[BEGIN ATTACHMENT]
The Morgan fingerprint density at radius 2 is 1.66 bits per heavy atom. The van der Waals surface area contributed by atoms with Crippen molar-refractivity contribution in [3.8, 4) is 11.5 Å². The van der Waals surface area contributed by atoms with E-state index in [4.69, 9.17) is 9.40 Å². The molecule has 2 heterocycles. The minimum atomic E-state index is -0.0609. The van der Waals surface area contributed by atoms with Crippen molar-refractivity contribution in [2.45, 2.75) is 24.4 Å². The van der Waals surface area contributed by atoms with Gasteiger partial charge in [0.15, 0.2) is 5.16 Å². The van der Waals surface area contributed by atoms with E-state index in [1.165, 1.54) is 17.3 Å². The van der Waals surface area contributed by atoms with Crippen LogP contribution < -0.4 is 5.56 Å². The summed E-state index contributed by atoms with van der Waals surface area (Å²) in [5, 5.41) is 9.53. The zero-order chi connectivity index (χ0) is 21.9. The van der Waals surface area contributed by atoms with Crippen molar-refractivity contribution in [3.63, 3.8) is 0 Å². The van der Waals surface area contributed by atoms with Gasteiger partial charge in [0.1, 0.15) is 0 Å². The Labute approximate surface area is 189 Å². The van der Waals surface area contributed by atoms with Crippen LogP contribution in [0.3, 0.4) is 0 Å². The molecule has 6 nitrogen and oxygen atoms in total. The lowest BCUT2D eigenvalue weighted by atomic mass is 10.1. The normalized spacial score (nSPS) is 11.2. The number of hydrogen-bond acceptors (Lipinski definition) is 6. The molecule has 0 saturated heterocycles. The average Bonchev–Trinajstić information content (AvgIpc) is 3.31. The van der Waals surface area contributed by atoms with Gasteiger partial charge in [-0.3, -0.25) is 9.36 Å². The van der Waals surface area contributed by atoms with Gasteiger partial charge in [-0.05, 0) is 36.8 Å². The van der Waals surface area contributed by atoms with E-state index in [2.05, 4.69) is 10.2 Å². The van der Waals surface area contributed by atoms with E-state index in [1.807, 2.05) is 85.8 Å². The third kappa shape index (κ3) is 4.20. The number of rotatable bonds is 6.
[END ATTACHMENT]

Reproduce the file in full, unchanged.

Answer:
The Morgan fingerprint density at radius 2 is 1.66 bits per heavy atom. The van der Waals surface area contributed by atoms with Crippen molar-refractivity contribution in [3.8, 4) is 11.5 Å². The van der Waals surface area contributed by atoms with E-state index in [4.69, 9.17) is 9.40 Å². The molecule has 2 heterocycles. The minimum atomic E-state index is -0.0609. The van der Waals surface area contributed by atoms with Crippen molar-refractivity contribution in [2.45, 2.75) is 24.4 Å². The van der Waals surface area contributed by atoms with Gasteiger partial charge in [0.15, 0.2) is 5.16 Å². The van der Waals surface area contributed by atoms with E-state index in [1.165, 1.54) is 17.3 Å². The van der Waals surface area contributed by atoms with Crippen LogP contribution < -0.4 is 5.56 Å². The summed E-state index contributed by atoms with van der Waals surface area (Å²) in [5, 5.41) is 9.53. The zero-order chi connectivity index (χ0) is 21.9. The van der Waals surface area contributed by atoms with Crippen molar-refractivity contribution in [3.63, 3.8) is 0 Å². The van der Waals surface area contributed by atoms with Gasteiger partial charge in [0.1, 0.15) is 0 Å². The Labute approximate surface area is 189 Å². The van der Waals surface area contributed by atoms with Crippen LogP contribution in [0.3, 0.4) is 0 Å². The molecule has 6 nitrogen and oxygen atoms in total. The lowest BCUT2D eigenvalue weighted by atomic mass is 10.1. The normalized spacial score (nSPS) is 11.2. The number of hydrogen-bond acceptors (Lipinski definition) is 6. The molecule has 0 saturated heterocycles. The average Bonchev–Trinajstić information content (AvgIpc) is 3.31. The van der Waals surface area contributed by atoms with Gasteiger partial charge in [-0.3, -0.25) is 9.36 Å². The van der Waals surface area contributed by atoms with Gasteiger partial charge in [-0.05, 0) is 36.8 Å². The van der Waals surface area contributed by atoms with E-state index in [2.05, 4.69) is 10.2 Å². The van der Waals surface area contributed by atoms with E-state index in [1.807, 2.05) is 85.8 Å². The third kappa shape index (κ3) is 4.20. The number of rotatable bonds is 6.